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bug#7803: 23.1; Need better definition of vector notation in define-key

From: Larry Evans
Subject: bug#7803: 23.1; Need better definition of vector notation in define-key
Date: Fri, 07 Jan 2011 21:08:09 -0600
User-agent: Mozilla/5.0 (X11; U; Linux x86_64; en-US; rv: Gecko/20100713 Lightning/1.0b1 Thunderbird/3.0.6

On 01/07/11 19:50, Glenn Morris wrote:
> Larry Evans wrote:
>> Ah, so when it says:
>>   If KEY is `[t]', this sets the default binding in KEYMAP.
>> it means:
> You're overthinking it. It means literally what it says: a vector with
> a single element `t'. Not a vector with any other contents.
> `t' in Emacs documentation always means the special symbol `t', for truth.

Ah. OK.  So if the KEY in

  (define-key KEYMAP KEY BINDING)

is `[t]', then BINDING is ignored, and, I guess, the default binding for
*all* keys in KEYMAP are set to the default binding?  I guess the
"default binding" is self-insert, IOW.

OOPS, now.  I finally went to help, entered define-key, and got:

> define-key is a built-in function in `C source code'.
> (define-key keymap key def)
> In keymap, define key sequence key as def.
> keymap is a keymap.
> key is a string or a vector of symbols and characters meaning a
> sequence of keystrokes and events.  Non-ASCII characters with codes
> above 127 (such as ISO Latin-1) can be included if you use a vector.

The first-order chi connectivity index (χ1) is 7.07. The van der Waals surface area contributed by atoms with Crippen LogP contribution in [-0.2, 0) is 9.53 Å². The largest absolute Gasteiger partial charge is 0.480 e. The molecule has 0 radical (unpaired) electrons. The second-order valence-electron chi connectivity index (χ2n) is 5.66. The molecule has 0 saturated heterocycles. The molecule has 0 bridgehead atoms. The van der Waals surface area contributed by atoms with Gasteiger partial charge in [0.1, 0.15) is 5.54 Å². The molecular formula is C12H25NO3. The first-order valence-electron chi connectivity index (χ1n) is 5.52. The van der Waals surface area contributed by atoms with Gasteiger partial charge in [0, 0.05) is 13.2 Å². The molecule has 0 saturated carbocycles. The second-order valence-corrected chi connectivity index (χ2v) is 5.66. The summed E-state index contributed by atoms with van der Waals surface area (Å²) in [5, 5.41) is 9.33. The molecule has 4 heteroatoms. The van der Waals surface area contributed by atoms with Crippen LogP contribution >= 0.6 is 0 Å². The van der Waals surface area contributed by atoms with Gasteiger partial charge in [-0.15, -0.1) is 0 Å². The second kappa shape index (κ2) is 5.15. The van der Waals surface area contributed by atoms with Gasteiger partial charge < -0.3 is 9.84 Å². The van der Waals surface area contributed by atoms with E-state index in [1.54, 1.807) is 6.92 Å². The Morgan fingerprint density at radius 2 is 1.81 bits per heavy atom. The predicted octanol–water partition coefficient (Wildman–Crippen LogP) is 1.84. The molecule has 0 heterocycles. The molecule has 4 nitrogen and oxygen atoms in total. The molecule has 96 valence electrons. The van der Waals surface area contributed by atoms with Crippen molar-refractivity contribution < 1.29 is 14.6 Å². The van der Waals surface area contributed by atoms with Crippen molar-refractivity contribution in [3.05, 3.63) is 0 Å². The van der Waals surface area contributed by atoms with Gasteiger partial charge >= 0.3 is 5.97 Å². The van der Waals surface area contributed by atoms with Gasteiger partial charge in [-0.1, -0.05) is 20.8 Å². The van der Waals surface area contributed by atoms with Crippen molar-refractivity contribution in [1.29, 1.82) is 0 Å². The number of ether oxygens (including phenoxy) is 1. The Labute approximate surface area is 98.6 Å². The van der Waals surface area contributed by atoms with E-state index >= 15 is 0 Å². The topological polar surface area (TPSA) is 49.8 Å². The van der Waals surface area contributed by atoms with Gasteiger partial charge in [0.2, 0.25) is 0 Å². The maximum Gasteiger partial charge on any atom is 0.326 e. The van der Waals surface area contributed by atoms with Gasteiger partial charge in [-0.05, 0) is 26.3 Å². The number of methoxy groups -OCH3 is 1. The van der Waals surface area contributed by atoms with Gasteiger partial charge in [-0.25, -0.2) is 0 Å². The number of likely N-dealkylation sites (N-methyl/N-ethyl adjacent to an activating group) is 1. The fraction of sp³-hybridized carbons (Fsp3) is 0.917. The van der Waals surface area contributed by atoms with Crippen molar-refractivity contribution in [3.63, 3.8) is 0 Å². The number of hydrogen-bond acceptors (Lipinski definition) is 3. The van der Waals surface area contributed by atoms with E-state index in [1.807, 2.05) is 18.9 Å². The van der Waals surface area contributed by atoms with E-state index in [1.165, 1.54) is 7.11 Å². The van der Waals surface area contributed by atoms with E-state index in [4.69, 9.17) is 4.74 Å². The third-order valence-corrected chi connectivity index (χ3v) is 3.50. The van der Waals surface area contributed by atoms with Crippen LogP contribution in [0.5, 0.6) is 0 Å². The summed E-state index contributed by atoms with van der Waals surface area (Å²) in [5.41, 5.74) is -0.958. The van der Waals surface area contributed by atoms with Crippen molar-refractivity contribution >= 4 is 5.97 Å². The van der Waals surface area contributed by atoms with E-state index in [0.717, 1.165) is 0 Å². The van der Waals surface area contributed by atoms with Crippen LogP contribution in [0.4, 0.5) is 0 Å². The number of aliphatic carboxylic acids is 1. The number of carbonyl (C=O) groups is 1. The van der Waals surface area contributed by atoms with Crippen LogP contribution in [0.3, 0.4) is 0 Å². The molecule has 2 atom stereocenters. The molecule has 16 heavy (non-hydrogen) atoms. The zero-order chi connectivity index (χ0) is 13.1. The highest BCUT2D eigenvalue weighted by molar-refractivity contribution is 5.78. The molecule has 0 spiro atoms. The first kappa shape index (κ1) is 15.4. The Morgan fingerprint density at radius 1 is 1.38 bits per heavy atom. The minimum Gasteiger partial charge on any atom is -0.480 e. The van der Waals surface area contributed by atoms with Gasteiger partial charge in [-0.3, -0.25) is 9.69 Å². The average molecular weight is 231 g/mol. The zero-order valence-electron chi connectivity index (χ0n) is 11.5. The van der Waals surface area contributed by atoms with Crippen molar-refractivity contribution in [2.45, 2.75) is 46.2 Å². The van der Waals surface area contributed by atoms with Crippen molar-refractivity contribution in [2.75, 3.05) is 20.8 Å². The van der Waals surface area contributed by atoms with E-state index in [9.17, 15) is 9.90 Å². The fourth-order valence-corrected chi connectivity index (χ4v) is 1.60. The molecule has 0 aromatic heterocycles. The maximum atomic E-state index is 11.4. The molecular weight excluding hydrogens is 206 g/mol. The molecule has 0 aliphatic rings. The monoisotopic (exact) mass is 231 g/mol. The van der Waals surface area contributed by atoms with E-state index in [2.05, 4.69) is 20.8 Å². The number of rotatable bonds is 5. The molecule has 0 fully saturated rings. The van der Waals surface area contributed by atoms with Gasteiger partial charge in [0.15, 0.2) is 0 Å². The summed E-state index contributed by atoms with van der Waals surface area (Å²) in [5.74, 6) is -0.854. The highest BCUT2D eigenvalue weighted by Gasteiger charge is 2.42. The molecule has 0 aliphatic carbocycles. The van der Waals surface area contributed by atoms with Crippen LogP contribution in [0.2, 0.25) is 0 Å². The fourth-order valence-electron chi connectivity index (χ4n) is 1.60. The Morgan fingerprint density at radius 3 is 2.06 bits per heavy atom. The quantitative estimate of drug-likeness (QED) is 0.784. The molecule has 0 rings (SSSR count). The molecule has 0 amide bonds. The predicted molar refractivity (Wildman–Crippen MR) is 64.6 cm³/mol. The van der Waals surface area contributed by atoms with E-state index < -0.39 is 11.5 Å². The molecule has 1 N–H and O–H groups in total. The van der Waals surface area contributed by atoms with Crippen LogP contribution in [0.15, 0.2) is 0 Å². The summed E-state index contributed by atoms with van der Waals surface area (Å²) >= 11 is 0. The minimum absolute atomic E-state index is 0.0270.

> Using [t] for key creates a default definition, which applies to any
> event type that has no other definition in this keymap.

which finally cleared things up.  This tells me that after:


then any key, KEY, which has *not* occurred in a call:

  (define-key KEYMAP KEY def)

for some value of def, has the DEFAULT_BINDING in KEYMAP.

Is that right?

> Rather than reading the Lispref, the Emacs manual offers a better
> introduction to key bindings for the purposes of user customization.
> (I admit I couldn't see a clear mention of "S-" = "shift" there, though.)

After fishing around the manual, I found it in the info node, "Other
Char Bits" which contains:

  The Lisp syntax for the shift bit is `\S-'; thus, `?\C-\S-o' or
  `?\C-\S-O' represents the shifted-control-o character.

The ? was a bit  mysterious at first, but more fishing showed
me what it meant, but I don't remember where that info node is.

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